Pool Heat Pump Size Calculator - What Size Do I Need In Australia?

Trying to size the heat pump for your swimming pool but not sure how big it should be? Use this pool heat pump size calculator to quickly work out the right size for your pool!

Note: Heat pump size calculations are very complex and the results depend upon on a number of assumptions. Take care when using this calculator and consider the results a rough estimate only.

Pool Heat Pump Size Calculator

Which months do you heat your pool?

What Size Heat Pump Do I Need For My Swimming Pool?

The size of heat pump necessary for your pool depends on a wide variety of factors, including:

  • Your climate (temperature, humidity, wind etc.)
  • Which months you plan on heating your pool
  • Pool surface area
  • Target temperature you will heat your pool to
  • Number of hours per day your heat pump will run
  • Whether you use a cover or not

As you can see, sizing your heat pump is a complex process that depends on a number of factors that are highly specific to YOUR pool. That's why I've made this calculator - so you can enter your pool details and get a result tailored to your circumstances.

However, as an example, we can calculate the size of a heat pump for a typical Australian swimming pool.

Take a typical swimming pool in Brisbane with a surface area of 36m², used to heat a pool from November through March to a temperature of 27°C, with a cover on the pool when it's not use.

If the owner would like to heat pump to run for only 10 hours per day, it will need to have an output of at least 12.6 kW. November will have the highest energy consumption and therefore dictates the size of the heat pump.

If the owner pays 28 cents per kilowatt-hour (c/kWh) for electricity, they can expect to pay around $3,700 for heating over this 5 month period.

Should You Oversize A Pool Heat Pump?

Yes. It's generally recommended that you oversize your pool heat pump, as this has a few benefits:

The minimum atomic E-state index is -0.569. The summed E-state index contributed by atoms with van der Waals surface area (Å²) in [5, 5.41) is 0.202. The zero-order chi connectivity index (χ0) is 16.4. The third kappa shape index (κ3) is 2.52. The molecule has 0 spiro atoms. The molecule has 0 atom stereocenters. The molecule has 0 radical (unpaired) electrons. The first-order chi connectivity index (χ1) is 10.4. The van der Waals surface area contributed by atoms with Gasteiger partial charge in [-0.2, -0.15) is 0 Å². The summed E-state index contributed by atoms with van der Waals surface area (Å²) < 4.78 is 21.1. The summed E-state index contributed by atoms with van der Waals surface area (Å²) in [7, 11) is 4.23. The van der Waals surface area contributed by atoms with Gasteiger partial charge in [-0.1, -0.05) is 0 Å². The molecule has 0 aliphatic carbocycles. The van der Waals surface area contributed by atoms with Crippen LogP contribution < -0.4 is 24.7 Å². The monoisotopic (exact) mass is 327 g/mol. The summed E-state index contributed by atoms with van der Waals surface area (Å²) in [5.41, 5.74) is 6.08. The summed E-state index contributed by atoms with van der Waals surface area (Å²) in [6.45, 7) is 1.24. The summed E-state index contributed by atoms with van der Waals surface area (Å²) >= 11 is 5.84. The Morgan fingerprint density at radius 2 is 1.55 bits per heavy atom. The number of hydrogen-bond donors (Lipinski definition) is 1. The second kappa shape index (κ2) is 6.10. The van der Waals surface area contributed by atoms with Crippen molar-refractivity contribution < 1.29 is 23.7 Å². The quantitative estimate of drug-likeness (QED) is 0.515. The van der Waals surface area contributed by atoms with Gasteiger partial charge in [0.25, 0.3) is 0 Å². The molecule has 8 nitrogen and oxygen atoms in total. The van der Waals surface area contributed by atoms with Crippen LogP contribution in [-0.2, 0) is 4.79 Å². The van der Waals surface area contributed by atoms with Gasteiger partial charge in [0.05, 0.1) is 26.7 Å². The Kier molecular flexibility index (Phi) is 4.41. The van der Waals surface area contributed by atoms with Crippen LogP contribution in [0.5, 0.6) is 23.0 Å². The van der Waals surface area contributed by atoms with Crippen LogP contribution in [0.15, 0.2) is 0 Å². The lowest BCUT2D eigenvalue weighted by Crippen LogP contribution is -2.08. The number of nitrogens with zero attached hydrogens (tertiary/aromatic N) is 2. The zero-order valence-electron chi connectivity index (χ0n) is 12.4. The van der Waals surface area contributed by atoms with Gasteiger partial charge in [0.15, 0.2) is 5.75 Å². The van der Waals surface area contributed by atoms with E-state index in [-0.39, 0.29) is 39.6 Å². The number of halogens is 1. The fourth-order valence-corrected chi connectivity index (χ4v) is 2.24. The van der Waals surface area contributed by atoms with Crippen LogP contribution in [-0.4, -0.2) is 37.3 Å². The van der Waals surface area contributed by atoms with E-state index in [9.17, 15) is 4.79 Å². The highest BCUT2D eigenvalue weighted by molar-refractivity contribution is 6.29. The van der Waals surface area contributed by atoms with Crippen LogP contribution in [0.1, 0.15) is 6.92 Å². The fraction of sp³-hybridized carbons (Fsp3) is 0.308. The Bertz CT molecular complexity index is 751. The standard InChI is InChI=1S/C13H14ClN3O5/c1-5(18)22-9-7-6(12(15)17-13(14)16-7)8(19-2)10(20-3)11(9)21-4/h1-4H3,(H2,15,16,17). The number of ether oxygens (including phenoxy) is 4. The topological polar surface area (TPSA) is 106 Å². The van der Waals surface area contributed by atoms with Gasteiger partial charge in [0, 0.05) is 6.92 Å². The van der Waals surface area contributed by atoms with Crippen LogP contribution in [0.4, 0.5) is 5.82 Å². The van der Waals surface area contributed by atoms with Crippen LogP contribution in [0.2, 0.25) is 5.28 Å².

• Capacity - ability to maintain desired temperatures even in unusually cold years
  • Flexibility - can run the heat pump for fewer hours per day if desired
  • Efficiency - larger units tend to have higher COP and therefore do more heating for the same electricity input
  • Faster - will heat up the water on start up faster than a smaller unit

Of course, oversizing your heat pump adds to the upfront cost, which is not desirable. In saying that, a larger unit with a higher COP (coefficient of performance) will actually save you money in the long run, so it might pay off in time.

How Do I Calculate What Size Heat Pump I Need?

To calculate the size of heat pump you need for your swimming pool, you'll need to enter the following information into this pool heat pump size calculator:

  • Pool surface area (in m²)
  • Nearest city (in Australia - for climate calculations)
  • Which months you heat your pool
  • Target water temperature when heating
  • Hours per day your heat pump will run
  • Whether you use a cover or not

Once you've entered this information, the calculator will tell you the required heat pump output (in kW) to meet your specifications.

Remember that this is the heat pump OUTPUT, not INPUT.

You can then tweak the information you entered into the calculator to see how each of these factors impact the required heat pump size.

Once you are happy, look up some heat pump spec sheets and see if you can find one that meets or exceeds your recommended heat pump output.

If you are sizing other pool equipment, check out this pump size calculator and filter size calculator.

Louis from Pool Advisor


A chemical engineer by trade, Louis is committed to debunking myths in the pool industry by explaining the underlying chemistry and making it accessible to all.